For conservative Egyptians, this bar, located on a side-road off Saad Zaghloul Street in Alexandria, adds a certain insult to injury with its unorthodox appelation. Seldom has an establishment selling alcohol in the Middle East found itself with a name better suited to a mosque, a holy shrine, or a person of religious piety. But then again, Alexandrians have always had the reputation of being a little more open-minded about things.
This famous watering hole, which opened circa 1900, was called Cap D’Or (not to be confused with its notorious imposter on Abdel Khalik Tharwat Street in downtown Cairo). Two Greeks and a Frenchman were the proprietors of the bar - one of a cluster of venues in the neighbourhood catering to the city’s cosmopolitan socialites. Egyptian aristocrats, politicos, foreign expatriates, businesspeople, and artists all flocked there to eat, drink and make merry.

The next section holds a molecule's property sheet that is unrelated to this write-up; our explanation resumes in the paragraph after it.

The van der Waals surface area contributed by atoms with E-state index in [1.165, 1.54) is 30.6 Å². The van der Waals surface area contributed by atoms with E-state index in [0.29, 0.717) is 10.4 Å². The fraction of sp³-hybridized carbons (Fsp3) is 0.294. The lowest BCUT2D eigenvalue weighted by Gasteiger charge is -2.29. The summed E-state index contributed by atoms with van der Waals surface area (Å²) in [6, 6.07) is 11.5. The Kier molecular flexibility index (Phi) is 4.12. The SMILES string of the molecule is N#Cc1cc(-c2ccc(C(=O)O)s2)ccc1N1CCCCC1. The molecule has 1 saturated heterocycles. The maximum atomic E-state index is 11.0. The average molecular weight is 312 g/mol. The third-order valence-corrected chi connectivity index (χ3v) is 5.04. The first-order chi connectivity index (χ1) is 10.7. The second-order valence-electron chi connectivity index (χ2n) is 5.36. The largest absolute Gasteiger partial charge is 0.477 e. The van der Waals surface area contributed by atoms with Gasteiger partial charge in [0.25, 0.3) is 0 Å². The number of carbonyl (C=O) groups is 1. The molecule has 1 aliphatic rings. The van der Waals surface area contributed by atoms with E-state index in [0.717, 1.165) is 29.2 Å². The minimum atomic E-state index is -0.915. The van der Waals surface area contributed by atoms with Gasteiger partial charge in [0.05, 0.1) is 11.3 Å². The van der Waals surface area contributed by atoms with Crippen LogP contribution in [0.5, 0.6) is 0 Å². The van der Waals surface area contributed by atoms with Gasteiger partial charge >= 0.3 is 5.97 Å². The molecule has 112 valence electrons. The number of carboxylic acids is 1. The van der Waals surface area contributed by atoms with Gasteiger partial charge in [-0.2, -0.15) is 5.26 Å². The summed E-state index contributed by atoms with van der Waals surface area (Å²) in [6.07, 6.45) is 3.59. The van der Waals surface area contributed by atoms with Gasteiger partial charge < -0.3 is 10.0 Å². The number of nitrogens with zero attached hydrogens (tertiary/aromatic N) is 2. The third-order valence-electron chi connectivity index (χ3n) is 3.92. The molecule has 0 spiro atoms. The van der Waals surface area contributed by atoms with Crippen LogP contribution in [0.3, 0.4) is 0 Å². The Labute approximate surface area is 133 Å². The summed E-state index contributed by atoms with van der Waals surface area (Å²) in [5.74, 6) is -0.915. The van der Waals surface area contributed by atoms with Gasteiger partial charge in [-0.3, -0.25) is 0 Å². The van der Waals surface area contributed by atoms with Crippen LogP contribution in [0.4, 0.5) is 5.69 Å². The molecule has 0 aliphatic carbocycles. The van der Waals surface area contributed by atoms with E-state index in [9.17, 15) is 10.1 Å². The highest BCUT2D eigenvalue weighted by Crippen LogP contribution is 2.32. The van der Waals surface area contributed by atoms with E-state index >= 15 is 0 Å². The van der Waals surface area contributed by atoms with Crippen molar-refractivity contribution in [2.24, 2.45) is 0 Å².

When the 1952 socialist revolution took place, the foreign owners of the bar, like many others, decided to pack up and leave the country. Before departing, they sold Cap D’or to a local man named “Ali”.
But unlike subsequent owners of the bar, Ali decided to close on Fridays (the Muslim sabbath). So when clients came to the bar that day, only to find its doors shut, they began to refer to him as “al Sheikh Ali” - the "sheikh" being an honorific designating piety, respectability and knowledge, especially of a religious type. And like all nicknames of genius, it stuck like glue.
Ali’s son now runs the joint. It retains its art nouveau décor and is one of the most popular old-school drinking shacks in the country. The bar has its own regulars and has a bit of a cliquey, clubhouse feel to it. Henry Kissinger is said to have made a stop here in the 1970s, between his diplomatic hobnobbing, to have a cold Stella.